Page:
One of the primary skills needed to record your own music is to understand this. Through using equalizers and limitors and compressors and such, you'll find that you have to kind of carve out spaces for each instrument to breathe. Cut back those frequencies of one instrument to make room for another. If done properly then each track will sound complete and full when all played together, though playing the track by itself now sounds cut back and hollow. This is because those other tracks are now filling in the gaps that you've created. Now it all works together and sounds complete.

The below track is a cover I did of the song "Search and Destroy" by Iggy and the Stooges. I was never really a big Stooges fan. They to me were too far into the punk category. I never before really appreciated the musicianship of punk bands because the whole point of punk music was that it was simple and anybody who wanted to flail around on a stage with a guitar could do it. So I always tend to find the music and musicianship too simplistic for my tastes.

It wasn't until I heard the above song in Wes Anderson's fantastic movie "The Life Equatic with Steve Zissou" that I took notice of this song. I immediately fell in love with it. I had somehow made it through three decades of life without ever before hearing it. The lyrics and the overall flow of the song just grabbed me. And I found out through learning the song and breaking it down into its component parts that this song is way more musical than I usually attribute to punk bands. There's complexity there that I didn't expect.

Recording a cover to this song gave me what I needed during that portion of my learning experience. I needed to piece together a song made up of multiple tracks to practice my "mixing". Mixing is the process I described above, where you maximize each track individually by shaping it sonically so that when all played together the tracks "mix" well.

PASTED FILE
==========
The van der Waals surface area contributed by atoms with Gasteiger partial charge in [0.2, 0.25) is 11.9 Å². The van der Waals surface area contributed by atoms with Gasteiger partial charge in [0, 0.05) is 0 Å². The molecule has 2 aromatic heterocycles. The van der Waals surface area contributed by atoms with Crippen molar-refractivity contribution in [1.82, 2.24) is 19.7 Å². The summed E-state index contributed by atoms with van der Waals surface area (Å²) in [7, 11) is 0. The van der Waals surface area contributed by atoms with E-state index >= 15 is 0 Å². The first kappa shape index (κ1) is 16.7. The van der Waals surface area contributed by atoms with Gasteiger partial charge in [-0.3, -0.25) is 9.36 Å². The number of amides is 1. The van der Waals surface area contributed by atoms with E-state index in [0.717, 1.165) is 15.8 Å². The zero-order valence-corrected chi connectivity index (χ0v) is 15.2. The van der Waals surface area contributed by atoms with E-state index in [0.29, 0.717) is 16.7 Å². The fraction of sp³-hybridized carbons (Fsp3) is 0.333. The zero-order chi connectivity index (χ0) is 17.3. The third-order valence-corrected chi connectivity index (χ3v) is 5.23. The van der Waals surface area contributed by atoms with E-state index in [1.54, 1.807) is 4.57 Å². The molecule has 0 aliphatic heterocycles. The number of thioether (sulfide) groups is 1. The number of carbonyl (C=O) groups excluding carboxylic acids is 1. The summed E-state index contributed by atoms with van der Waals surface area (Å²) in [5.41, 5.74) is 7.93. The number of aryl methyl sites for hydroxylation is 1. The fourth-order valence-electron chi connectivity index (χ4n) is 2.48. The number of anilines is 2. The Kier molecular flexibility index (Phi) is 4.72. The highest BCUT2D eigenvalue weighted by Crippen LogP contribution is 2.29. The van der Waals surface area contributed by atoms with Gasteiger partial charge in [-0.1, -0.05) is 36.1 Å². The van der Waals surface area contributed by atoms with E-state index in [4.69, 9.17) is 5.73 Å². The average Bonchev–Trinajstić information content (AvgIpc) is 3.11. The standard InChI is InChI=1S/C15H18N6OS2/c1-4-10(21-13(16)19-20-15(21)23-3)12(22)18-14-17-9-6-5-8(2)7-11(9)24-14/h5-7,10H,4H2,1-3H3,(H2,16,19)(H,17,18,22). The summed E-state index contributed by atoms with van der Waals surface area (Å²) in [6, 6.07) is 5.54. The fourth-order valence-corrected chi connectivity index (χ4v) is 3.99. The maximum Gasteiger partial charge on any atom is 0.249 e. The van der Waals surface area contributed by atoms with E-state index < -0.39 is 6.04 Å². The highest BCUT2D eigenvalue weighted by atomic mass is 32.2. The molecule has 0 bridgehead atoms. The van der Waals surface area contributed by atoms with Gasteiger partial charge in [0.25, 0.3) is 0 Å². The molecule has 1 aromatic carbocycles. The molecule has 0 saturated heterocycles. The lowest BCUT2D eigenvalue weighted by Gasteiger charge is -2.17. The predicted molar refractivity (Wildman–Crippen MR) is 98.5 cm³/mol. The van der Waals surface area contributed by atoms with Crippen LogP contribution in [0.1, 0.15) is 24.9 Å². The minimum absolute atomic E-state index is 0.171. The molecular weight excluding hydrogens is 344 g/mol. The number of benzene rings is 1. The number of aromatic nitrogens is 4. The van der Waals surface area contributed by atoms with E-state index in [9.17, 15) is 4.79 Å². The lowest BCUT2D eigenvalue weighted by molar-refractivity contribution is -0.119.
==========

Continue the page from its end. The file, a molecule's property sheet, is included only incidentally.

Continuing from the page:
It also gave me the opportunity to practice recording multiple tracks myself, but make it sound as if it's a live/fluid performance. Often times, when you're recording each of the tracks yourself, you find yourself in need of sticking to a structure. Like a click track. Because you're not able to just play with a room full of musicians, and go with the feeling of the others in the room, you'll find it's crucial that each track is recorded in perfect time so that all the pieces actually fit together when you mix them. This, while making the mixing process much smoother, can often times take away from the fluid feeling of a song that's so much easier to get when playing in a live group where each member can play off of each other's performance.

This is a performance style that can be difficult to replicate recording a track at a time yourself. It's easy for the track to begin to sound too structured. It tends to lose some of its potential character.

Give a listen to the below track to get a sense of what can be done nowadays in a home studio. You can piece together a studio on par with what I used here for around $500 or so, which isn't bad if you consider that buys you your own in-home studio that is there at your disposal day or night. That, of course, doesn't include instruments. That's primarily an audio interface, which is basically a glorified sound card that gives you studio quality connections, studio monitors, a decent preamp, and a decent microphone.